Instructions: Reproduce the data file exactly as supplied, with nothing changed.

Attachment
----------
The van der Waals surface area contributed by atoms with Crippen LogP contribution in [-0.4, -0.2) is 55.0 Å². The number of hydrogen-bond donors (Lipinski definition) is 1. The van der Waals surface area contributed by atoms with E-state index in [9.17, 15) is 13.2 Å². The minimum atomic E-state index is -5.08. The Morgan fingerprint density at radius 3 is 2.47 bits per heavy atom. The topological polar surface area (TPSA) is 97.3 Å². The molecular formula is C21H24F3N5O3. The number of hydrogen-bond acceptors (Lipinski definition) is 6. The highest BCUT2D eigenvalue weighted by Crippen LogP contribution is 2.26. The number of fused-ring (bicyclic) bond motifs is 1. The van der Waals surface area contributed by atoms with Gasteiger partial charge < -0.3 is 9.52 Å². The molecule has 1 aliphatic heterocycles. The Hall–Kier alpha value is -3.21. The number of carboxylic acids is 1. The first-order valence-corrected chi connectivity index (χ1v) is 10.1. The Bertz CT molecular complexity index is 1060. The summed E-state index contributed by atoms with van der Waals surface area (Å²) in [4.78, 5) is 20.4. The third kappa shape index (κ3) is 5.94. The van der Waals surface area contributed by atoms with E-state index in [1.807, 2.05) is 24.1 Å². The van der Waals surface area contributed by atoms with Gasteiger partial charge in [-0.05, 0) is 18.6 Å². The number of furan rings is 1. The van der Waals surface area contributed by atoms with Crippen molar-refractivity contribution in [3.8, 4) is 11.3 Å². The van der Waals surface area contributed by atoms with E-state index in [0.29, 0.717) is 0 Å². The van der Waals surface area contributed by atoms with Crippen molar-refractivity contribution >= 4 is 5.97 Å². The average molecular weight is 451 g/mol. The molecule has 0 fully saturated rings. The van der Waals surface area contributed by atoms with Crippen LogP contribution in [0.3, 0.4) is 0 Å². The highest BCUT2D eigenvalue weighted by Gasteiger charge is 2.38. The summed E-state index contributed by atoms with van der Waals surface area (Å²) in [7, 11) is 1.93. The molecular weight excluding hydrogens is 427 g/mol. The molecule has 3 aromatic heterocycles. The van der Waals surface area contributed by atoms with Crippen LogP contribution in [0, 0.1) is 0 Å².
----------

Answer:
The van der Waals surface area contributed by atoms with Crippen LogP contribution in [-0.4, -0.2) is 55.0 Å². The number of hydrogen-bond donors (Lipinski definition) is 1. The van der Waals surface area contributed by atoms with E-state index in [9.17, 15) is 13.2 Å². The minimum atomic E-state index is -5.08. The Morgan fingerprint density at radius 3 is 2.47 bits per heavy atom. The topological polar surface area (TPSA) is 97.3 Å². The molecular formula is C21H24F3N5O3. The number of hydrogen-bond acceptors (Lipinski definition) is 6. The highest BCUT2D eigenvalue weighted by Crippen LogP contribution is 2.26. The number of fused-ring (bicyclic) bond motifs is 1. The van der Waals surface area contributed by atoms with Gasteiger partial charge < -0.3 is 9.52 Å². The molecule has 1 aliphatic heterocycles. The Hall–Kier alpha value is -3.21. The number of carboxylic acids is 1. The first-order valence-corrected chi connectivity index (χ1v) is 10.1. The Bertz CT molecular complexity index is 1060. The summed E-state index contributed by atoms with van der Waals surface area (Å²) in [4.78, 5) is 20.4. The third kappa shape index (κ3) is 5.94. The van der Waals surface area contributed by atoms with E-state index in [1.807, 2.05) is 24.1 Å². The van der Waals surface area contributed by atoms with Gasteiger partial charge in [-0.05, 0) is 18.6 Å². The number of furan rings is 1. The van der Waals surface area contributed by atoms with Crippen molar-refractivity contribution in [3.8, 4) is 11.3 Å². The van der Waals surface area contributed by atoms with E-state index in [0.29, 0.717) is 0 Å². The van der Waals surface area contributed by atoms with Crippen molar-refractivity contribution >= 4 is 5.97 Å². The average molecular weight is 451 g/mol. The molecule has 0 fully saturated rings. The van der Waals surface area contributed by atoms with Crippen LogP contribution in [0.3, 0.4) is 0 Å². The highest BCUT2D eigenvalue weighted by Gasteiger charge is 2.38. The summed E-state index contributed by atoms with van der Waals surface area (Å²) in [7, 11) is 1.93. The molecular weight excluding hydrogens is 427 g/mol. The molecule has 3 aromatic heterocycles. The van der Waals surface area contributed by atoms with Crippen LogP contribution in [0, 0.1) is 0 Å².